Built by the French in 1922 as a mountain resort from Vietnam’s unbearable heat, Sapa’s year-round cool climate and amazing views have made it a popular tourist destination. Green rice terraces and pristine high mountain forests provide the perfect backdrop for an easy walk through the mountains on your way to popular Sapa stops such as Bamboo Forest and Ta Pin Cave.
To get here, you’ll need a train ride from Hanoi to Lao Cai and then a 1-hour bus ride to Sapa. To visit Hmong and Dao villages, you need to get permission from the Sapa Tourist Information Center.
Difficulty Level: Easy to moderate; climbing skills are not required, and porters are always available to take your luggage to the top.
When to go: Visit March through May and September through November to get the best weather conditions for the hike. Between June and August, Fansipan is too hot; December through February is the opposite
Mount Kinabalu, Malaysia
Mount Kinabalu dominates the landscape in Sabah, Borneo – rising over 13,000 feet above sea level, it is undeniably the highest mountain in Malaysia.
From its starting point in Kinabalu National Park, there are a number of hiking trails that allow even beginners to walk most of the way to the summit. Climbing Mount Kinabalu requires no special training or equipment. Getting to the top is simply a matter of physical and mental endurance.
A much greater challenge can be found in the world’s tallest mountain, the Via Ferrata. Managed by Mountain Torq, this pair of trails uses metal rungs and steel cables to help climbers who sometimes navigate their way dangerously over a terrifying drop. At its highest point, the via ferrata rises more than 12,000 feet above sea level. The views, however, are worth it.
Mount Kinabalu National Park was the first UNESCO World Heritage Site in Malaysia. Travelers must obtain permission to begin their two-day adventure up the slopes.
Challenging: It’s easily difficult; beginners may need two to three days to cautiously make their way to the summit. Via ferrata is rated very easy or moderately easy. Hardcore climbers join the Kinabalu Climbathon, a race to the summit where winners take less than three hours to reach the finish line.
When to go: Remember the weather in Malaysia; plan your climb between February and April, when the least rain falls in Sabah.
Kalaw to Inle Lake, Myanmar
Trade in the gentle hills of Southeast Asia when you make the multi-day trek between Kalaw and Inle Lake in Myanmar’s Shan State.
Your starting point, the mountain station of Kalau, was established by the British as a cool retreat from the heat of the lowlands (like Sapa Vietnam was for the French). You will follow a very weary trail through sleepy villages and farmland, spending the night in bed and breakfast or in a temple after sunset.
At the end of the hike, you’ll find yourself near one of Myanmar’s cultural treasures: a lake surrounded by quaint villages and floating gardens.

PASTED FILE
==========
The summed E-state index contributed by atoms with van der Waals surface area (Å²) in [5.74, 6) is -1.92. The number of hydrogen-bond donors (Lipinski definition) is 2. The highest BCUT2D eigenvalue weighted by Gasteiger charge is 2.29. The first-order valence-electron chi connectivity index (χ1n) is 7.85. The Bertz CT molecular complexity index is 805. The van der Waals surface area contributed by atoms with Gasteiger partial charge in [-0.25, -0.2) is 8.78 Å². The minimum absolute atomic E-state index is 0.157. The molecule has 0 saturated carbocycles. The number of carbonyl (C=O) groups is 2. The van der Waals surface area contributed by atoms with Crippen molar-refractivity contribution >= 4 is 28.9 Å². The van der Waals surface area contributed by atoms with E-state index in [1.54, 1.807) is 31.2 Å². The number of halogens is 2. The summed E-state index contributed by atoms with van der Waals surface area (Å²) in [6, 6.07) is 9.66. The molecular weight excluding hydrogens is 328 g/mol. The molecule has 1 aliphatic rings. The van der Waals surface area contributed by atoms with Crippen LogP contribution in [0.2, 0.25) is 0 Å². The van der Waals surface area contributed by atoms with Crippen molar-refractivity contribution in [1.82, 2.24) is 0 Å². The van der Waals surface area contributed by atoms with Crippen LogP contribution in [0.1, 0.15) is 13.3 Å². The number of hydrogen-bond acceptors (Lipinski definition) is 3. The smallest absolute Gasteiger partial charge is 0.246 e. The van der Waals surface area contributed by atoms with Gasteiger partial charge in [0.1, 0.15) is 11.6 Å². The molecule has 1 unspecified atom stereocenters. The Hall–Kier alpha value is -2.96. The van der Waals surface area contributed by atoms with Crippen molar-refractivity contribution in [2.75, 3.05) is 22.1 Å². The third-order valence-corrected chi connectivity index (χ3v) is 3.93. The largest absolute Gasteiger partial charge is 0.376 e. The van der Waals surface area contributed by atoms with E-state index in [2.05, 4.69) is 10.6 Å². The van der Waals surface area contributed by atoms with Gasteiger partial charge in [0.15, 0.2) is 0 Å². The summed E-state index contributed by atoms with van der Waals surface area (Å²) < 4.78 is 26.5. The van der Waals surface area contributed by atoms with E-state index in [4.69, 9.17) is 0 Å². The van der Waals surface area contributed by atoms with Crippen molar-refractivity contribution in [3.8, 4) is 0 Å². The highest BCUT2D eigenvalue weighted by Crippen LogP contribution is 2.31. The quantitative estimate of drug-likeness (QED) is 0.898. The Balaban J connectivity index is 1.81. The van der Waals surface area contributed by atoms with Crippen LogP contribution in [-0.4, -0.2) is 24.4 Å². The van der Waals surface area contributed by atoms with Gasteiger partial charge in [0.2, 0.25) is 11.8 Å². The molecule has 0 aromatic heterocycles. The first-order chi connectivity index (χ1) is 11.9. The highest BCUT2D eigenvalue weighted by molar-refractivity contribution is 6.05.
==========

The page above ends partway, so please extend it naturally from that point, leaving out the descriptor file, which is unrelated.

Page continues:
Challenging Level: Easy for the Intermediate: Hikes last from two to five days, depending on the route chosen. The two-day hike is the least scenic, but the five-day tour allows you to see more of the countryside and Shan peoples at your leisure.
When to go: during the cool, dry season from November to February; avoid the hot season from February to June and the monsoon season from July to October
Doi Inthanon, Thailand
Doi Inthanon is 8,000 feet above sea level and is Thailand’s highest peak, located in Chiang Mai, near Myanmar. Its unique vegetation and wildlife make Doi Inthanon a must-see for nature lovers – in particular, bird watchers flock to Doi Inthanon because of its diverse bird population.
Despite its elevation, Doi Inthanon is easy to climb – much of the trail is worn and paved in parts. The main trail extends 30 miles from the base to the summit, encompassing the Karen and Hmong settlements and a landscape that begins subtropical, evolving into a cold alpine climate close to the summit.
Shorter trails, such as the three-hour Kiu Mei Pan hike and the short Ang Ka Luang Nature Trail, provide easier outings for the less fit.
Difficult level: Easily difficult, see above. Admission must be paid at the park entrance, about $5 for foreigners
When to go: Doi Inthanon is open year-round, but jackets and other warm clothing are required during the coldest months of November through February
Luang Prabang, Laos
While the serene city of Luangprabang has its own charm, the surrounding countryside has its own magic. Hiking trails lead from the outskirts of the city to the hilly landscape of Northern Laos, leading to waterfalls and villages where traditional ways are still practiced.
The lowlands, occupied by the Lao majority, give way to hills and highlands inhabited by the local Khmu and Hmong ethnic minorities. (Those who don’t appreciate being photographed without their consent – ask permission before parting ways.)
The official Lao Tourism website has a list of Luangprabang hikes and trail providers to get you started.
Difficult level: Easy to medium, most trekking trails require no more than a day trip from the main town
When to go: head out during the dry season from November through April, but bring an extra jacket during the colder months of December through February. Avoid the rainy season from May through October.